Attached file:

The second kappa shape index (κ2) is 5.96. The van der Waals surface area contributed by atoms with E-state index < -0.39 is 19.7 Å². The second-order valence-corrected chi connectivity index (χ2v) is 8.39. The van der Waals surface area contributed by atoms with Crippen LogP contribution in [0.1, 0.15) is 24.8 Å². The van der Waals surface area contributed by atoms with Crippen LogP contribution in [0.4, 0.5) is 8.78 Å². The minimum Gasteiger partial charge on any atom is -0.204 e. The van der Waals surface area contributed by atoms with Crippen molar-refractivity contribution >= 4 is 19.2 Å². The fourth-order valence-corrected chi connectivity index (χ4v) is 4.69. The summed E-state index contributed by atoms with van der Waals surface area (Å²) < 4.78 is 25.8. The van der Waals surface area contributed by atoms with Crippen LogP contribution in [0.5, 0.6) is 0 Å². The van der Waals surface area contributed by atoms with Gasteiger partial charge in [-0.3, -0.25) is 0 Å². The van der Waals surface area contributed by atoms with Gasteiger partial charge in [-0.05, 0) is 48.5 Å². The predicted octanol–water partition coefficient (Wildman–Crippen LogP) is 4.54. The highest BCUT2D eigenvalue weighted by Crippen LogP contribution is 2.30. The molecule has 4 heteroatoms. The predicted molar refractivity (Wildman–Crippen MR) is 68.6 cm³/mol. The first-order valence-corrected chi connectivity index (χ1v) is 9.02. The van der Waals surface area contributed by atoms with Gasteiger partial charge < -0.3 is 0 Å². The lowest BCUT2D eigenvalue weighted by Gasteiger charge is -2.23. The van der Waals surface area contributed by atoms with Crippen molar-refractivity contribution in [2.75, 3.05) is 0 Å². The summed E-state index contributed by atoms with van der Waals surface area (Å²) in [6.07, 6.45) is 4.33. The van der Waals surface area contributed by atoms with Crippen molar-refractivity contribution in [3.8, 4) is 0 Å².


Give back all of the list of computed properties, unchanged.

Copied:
The second kappa shape index (κ2) is 5.96. The van der Waals surface area contributed by atoms with E-state index < -0.39 is 19.7 Å². The second-order valence-corrected chi connectivity index (χ2v) is 8.39. The van der Waals surface area contributed by atoms with Crippen LogP contribution in [0.1, 0.15) is 24.8 Å². The van der Waals surface area contributed by atoms with Crippen LogP contribution in [0.4, 0.5) is 8.78 Å². The minimum Gasteiger partial charge on any atom is -0.204 e. The van der Waals surface area contributed by atoms with Crippen molar-refractivity contribution >= 4 is 19.2 Å². The fourth-order valence-corrected chi connectivity index (χ4v) is 4.69. The summed E-state index contributed by atoms with van der Waals surface area (Å²) < 4.78 is 25.8. The van der Waals surface area contributed by atoms with Crippen LogP contribution in [0.5, 0.6) is 0 Å². The van der Waals surface area contributed by atoms with Gasteiger partial charge in [-0.3, -0.25) is 0 Å². The van der Waals surface area contributed by atoms with Gasteiger partial charge in [-0.05, 0) is 48.5 Å². The predicted octanol–water partition coefficient (Wildman–Crippen LogP) is 4.54. The highest BCUT2D eigenvalue weighted by Crippen LogP contribution is 2.30. The molecule has 4 heteroatoms. The predicted molar refractivity (Wildman–Crippen MR) is 68.6 cm³/mol. The first-order valence-corrected chi connectivity index (χ1v) is 9.02. The van der Waals surface area contributed by atoms with Gasteiger partial charge < -0.3 is 0 Å². The lowest BCUT2D eigenvalue weighted by Gasteiger charge is -2.23. The van der Waals surface area contributed by atoms with Crippen molar-refractivity contribution in [2.75, 3.05) is 0 Å². The summed E-state index contributed by atoms with van der Waals surface area (Å²) in [6.07, 6.45) is 4.33. The van der Waals surface area contributed by atoms with Crippen molar-refractivity contribution in [3.8, 4) is 0 Å².